. This means that we’re more apt to learn when negative things happen. For example, if someone robs your house, you suddenly take a look around and figure out what you can do to prevent that from happening again—you learn from the experience. It doesn’t do you as much good to try and focus only on positive things while ignoring the bad. In fact, there is evidence that individuals who are insensitive to bad (and focus only on maximizing good) are prone to negative events and tend to die earlier than others – I consider this an ‘undesirable’ outcome. Evolutionarily, this distinction between good and bad makes sense because the bad could be so
bad (i.e., death) that we have to learn to avoid it. While we’re no longer being chased by tigers or attacked by bears (most of the time), we still respond to negativity. And Guilt is the emotional bad situation that focuses on social situations. Like getting robbed, it tells us when something bad has happened, but specifically when we’ve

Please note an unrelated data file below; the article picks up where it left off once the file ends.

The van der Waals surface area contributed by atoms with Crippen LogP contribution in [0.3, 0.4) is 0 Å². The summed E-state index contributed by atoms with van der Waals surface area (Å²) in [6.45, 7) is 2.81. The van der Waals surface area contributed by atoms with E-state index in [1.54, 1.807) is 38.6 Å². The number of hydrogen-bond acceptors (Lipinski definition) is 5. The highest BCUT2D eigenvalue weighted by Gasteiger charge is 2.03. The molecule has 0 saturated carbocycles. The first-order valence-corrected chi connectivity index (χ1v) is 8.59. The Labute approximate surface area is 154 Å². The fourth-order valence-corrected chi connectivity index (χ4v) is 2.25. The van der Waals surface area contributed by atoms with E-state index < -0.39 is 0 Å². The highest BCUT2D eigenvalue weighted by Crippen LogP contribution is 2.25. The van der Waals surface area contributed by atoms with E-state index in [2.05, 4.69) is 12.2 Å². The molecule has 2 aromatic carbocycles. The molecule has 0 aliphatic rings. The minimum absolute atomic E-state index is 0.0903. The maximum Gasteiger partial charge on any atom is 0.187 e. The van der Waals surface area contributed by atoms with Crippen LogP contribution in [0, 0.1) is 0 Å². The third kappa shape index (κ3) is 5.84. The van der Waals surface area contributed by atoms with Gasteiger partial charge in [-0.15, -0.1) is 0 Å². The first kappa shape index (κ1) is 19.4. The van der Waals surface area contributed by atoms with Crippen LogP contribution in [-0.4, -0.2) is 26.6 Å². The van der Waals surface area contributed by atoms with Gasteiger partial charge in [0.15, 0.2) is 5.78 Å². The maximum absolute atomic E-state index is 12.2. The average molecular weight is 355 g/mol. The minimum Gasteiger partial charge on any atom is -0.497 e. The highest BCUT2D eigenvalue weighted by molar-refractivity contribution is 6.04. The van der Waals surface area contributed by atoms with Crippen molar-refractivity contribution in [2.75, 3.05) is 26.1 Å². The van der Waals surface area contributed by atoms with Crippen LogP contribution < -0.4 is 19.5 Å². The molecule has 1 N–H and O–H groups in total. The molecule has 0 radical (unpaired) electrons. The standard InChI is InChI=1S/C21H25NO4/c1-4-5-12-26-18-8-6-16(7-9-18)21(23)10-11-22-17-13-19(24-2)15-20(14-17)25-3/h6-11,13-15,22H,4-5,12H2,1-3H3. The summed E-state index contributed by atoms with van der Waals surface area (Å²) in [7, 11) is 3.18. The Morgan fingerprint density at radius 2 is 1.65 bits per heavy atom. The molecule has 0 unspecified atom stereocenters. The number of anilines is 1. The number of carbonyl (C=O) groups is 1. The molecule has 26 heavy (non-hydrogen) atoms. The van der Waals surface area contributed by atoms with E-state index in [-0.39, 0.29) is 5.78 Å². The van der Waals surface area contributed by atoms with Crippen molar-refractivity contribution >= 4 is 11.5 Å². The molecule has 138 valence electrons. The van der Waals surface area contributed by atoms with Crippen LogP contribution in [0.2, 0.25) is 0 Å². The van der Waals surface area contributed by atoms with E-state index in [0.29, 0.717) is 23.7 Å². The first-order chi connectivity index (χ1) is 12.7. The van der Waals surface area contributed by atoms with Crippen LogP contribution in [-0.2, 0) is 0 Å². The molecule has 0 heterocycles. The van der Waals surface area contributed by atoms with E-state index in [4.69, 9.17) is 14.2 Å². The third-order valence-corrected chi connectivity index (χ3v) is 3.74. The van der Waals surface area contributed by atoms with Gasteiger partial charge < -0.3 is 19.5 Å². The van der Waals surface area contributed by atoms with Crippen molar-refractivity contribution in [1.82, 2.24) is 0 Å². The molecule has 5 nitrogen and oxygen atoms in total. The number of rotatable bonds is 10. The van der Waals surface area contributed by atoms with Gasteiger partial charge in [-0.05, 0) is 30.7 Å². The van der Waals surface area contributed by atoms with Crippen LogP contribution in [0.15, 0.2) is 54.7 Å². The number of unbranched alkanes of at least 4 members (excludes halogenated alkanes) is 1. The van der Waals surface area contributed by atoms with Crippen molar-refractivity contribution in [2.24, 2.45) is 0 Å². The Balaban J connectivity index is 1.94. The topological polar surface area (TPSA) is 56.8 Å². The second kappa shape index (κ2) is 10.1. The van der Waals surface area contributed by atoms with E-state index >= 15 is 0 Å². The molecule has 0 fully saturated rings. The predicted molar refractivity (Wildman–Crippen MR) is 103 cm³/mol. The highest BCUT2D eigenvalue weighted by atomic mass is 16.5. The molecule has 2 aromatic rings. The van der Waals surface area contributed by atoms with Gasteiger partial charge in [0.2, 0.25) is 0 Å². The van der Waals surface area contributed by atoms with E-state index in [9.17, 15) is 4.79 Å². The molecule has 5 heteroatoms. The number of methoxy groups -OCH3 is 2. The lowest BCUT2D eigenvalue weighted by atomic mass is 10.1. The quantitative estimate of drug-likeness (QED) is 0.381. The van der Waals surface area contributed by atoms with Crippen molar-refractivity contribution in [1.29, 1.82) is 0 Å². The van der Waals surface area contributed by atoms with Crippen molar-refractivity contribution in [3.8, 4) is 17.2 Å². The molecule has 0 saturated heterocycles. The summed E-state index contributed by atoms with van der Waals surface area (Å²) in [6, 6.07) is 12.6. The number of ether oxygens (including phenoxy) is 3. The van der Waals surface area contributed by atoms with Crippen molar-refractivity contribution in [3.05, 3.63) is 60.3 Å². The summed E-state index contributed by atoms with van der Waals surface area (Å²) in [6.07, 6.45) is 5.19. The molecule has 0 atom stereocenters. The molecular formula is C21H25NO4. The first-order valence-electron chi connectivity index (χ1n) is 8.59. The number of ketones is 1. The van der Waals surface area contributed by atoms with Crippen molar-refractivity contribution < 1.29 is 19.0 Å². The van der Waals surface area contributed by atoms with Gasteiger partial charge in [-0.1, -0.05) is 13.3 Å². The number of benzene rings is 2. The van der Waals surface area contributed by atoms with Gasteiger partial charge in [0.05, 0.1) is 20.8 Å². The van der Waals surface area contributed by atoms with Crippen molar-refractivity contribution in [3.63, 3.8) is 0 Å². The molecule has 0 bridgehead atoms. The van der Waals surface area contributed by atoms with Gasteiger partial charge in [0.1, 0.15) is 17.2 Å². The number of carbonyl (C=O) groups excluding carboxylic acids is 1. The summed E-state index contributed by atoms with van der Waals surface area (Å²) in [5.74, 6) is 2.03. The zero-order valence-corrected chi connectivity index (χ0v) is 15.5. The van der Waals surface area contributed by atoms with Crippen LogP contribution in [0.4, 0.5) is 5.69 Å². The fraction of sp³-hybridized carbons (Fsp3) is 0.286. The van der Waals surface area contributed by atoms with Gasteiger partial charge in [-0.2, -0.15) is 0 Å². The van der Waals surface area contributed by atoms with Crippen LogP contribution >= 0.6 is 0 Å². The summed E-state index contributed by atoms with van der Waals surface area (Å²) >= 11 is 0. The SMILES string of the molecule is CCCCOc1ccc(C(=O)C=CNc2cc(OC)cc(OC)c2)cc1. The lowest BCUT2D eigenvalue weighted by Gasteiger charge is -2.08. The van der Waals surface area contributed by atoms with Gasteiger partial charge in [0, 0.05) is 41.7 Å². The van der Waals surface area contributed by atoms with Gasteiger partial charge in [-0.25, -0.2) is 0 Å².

caused something bad to happen. And just as in a bad situation, we have to learn from this as well. If you forget to pick up your friend from the airport, you’ll feel bad (as you should) and the guilt will force you to look at why you forgot and how you can avoid being an inconsiderate ass in the future. You feel crappy for a bit, but the feeling hopefully makes you a better person going forward. In fact, people who are high on guilt also tend to be better at perspective-taking, show greater empathy towards others, are more prosocial, and tend to have values that are more in line with equality and kindness. Not looking so bad anymore, now is it?
This is why ‘mommy guilt’ is key for parenting – you learn from it and it can make you a better
parent. And if you can’t learn from your mistakes as a parent, then you’re bound to mess up again and again. Even in the smallest of ways, guilt can play an important role. I was once walking around with my daughter cradled in my arms and accidentally bumped her head against the wall as I was turning a corner. While my daughter’s cries were bad, what really felt awful was the guilt that it was me who had hurt her. It’s been months since that happened, but I felt so awful that to this day, every time I walk around a corner with her cradled in my arms, I’m much more aware of the space around me to ensure it doesn’t happen again.